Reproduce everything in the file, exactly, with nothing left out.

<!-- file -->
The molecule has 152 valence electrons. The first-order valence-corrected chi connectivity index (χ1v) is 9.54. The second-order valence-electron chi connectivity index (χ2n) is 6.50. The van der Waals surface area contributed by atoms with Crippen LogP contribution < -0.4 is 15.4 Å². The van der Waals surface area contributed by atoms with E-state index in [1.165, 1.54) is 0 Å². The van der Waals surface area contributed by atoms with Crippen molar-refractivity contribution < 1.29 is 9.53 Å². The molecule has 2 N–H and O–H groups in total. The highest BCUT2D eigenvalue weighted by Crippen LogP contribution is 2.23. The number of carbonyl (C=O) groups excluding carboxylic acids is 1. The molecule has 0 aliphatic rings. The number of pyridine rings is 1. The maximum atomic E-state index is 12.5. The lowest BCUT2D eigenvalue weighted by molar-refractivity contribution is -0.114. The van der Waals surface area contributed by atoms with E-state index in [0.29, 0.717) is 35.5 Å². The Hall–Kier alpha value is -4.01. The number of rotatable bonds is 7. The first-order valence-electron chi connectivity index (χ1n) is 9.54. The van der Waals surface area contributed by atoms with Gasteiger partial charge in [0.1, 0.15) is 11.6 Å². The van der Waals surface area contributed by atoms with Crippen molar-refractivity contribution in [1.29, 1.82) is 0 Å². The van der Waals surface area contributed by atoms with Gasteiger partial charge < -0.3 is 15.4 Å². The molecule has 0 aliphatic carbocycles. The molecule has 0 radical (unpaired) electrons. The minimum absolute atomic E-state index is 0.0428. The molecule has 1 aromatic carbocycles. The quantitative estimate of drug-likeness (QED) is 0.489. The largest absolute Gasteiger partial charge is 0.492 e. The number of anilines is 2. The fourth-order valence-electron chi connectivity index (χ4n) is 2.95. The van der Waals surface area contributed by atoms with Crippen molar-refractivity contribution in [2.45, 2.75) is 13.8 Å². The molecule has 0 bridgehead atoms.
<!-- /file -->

The molecule has 152 valence electrons. The first-order valence-corrected chi connectivity index (χ1v) is 9.54. The second-order valence-electron chi connectivity index (χ2n) is 6.50. The van der Waals surface area contributed by atoms with Crippen LogP contribution < -0.4 is 15.4 Å². The van der Waals surface area contributed by atoms with E-state index in [1.165, 1.54) is 0 Å². The van der Waals surface area contributed by atoms with Crippen molar-refractivity contribution < 1.29 is 9.53 Å². The molecule has 2 N–H and O–H groups in total. The highest BCUT2D eigenvalue weighted by Crippen LogP contribution is 2.23. The number of carbonyl (C=O) groups excluding carboxylic acids is 1. The molecule has 0 aliphatic rings. The number of pyridine rings is 1. The maximum atomic E-state index is 12.5. The lowest BCUT2D eigenvalue weighted by molar-refractivity contribution is -0.114. The van der Waals surface area contributed by atoms with E-state index in [0.29, 0.717) is 35.5 Å². The Hall–Kier alpha value is -4.01. The number of rotatable bonds is 7. The first-order valence-electron chi connectivity index (χ1n) is 9.54. The van der Waals surface area contributed by atoms with Gasteiger partial charge in [0.1, 0.15) is 11.6 Å². The van der Waals surface area contributed by atoms with Crippen molar-refractivity contribution in [1.29, 1.82) is 0 Å². The van der Waals surface area contributed by atoms with Gasteiger partial charge < -0.3 is 15.4 Å². The molecule has 0 aliphatic carbocycles. The molecule has 0 radical (unpaired) electrons. The minimum absolute atomic E-state index is 0.0428. The molecule has 1 aromatic carbocycles. The quantitative estimate of drug-likeness (QED) is 0.489. The largest absolute Gasteiger partial charge is 0.492 e. The number of anilines is 2. The fourth-order valence-electron chi connectivity index (χ4n) is 2.95. The van der Waals surface area contributed by atoms with Crippen molar-refractivity contribution in [2.45, 2.75) is 13.8 Å². The molecule has 0 bridgehead atoms.